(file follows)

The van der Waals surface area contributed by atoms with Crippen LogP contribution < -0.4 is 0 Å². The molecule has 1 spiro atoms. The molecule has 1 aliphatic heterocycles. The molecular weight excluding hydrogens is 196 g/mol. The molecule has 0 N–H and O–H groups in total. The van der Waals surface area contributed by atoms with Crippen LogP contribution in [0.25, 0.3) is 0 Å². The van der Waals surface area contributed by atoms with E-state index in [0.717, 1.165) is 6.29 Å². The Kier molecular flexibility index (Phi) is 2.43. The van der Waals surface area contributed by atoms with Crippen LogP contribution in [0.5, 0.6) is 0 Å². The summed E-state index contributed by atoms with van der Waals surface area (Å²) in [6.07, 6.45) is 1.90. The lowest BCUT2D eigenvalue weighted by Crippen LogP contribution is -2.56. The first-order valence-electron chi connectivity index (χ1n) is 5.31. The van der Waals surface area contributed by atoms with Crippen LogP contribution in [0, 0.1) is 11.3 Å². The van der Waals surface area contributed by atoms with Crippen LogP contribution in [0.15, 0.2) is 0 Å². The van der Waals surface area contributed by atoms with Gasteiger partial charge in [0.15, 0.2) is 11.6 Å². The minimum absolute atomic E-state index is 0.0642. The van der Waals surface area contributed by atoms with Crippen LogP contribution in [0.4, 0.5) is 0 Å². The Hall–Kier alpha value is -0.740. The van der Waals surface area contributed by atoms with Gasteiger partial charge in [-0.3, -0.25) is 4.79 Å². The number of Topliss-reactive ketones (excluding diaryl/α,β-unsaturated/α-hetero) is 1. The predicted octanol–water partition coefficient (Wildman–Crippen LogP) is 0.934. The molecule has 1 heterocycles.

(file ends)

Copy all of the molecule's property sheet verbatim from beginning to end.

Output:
The van der Waals surface area contributed by atoms with Crippen LogP contribution < -0.4 is 0 Å². The molecule has 1 spiro atoms. The molecule has 1 aliphatic heterocycles. The molecular weight excluding hydrogens is 196 g/mol. The molecule has 0 N–H and O–H groups in total. The van der Waals surface area contributed by atoms with Crippen LogP contribution in [0.25, 0.3) is 0 Å². The van der Waals surface area contributed by atoms with E-state index in [0.717, 1.165) is 6.29 Å². The Kier molecular flexibility index (Phi) is 2.43. The van der Waals surface area contributed by atoms with Crippen LogP contribution in [0.5, 0.6) is 0 Å². The summed E-state index contributed by atoms with van der Waals surface area (Å²) in [6.07, 6.45) is 1.90. The lowest BCUT2D eigenvalue weighted by Crippen LogP contribution is -2.56. The first-order valence-electron chi connectivity index (χ1n) is 5.31. The van der Waals surface area contributed by atoms with Crippen LogP contribution in [0, 0.1) is 11.3 Å². The van der Waals surface area contributed by atoms with Crippen LogP contribution in [0.15, 0.2) is 0 Å². The van der Waals surface area contributed by atoms with Gasteiger partial charge in [0.15, 0.2) is 11.6 Å². The minimum absolute atomic E-state index is 0.0642. The van der Waals surface area contributed by atoms with Crippen LogP contribution in [0.4, 0.5) is 0 Å². The Hall–Kier alpha value is -0.740. The van der Waals surface area contributed by atoms with Gasteiger partial charge in [-0.3, -0.25) is 4.79 Å². The number of Topliss-reactive ketones (excluding diaryl/α,β-unsaturated/α-hetero) is 1. The predicted octanol–water partition coefficient (Wildman–Crippen LogP) is 0.934. The molecule has 1 heterocycles.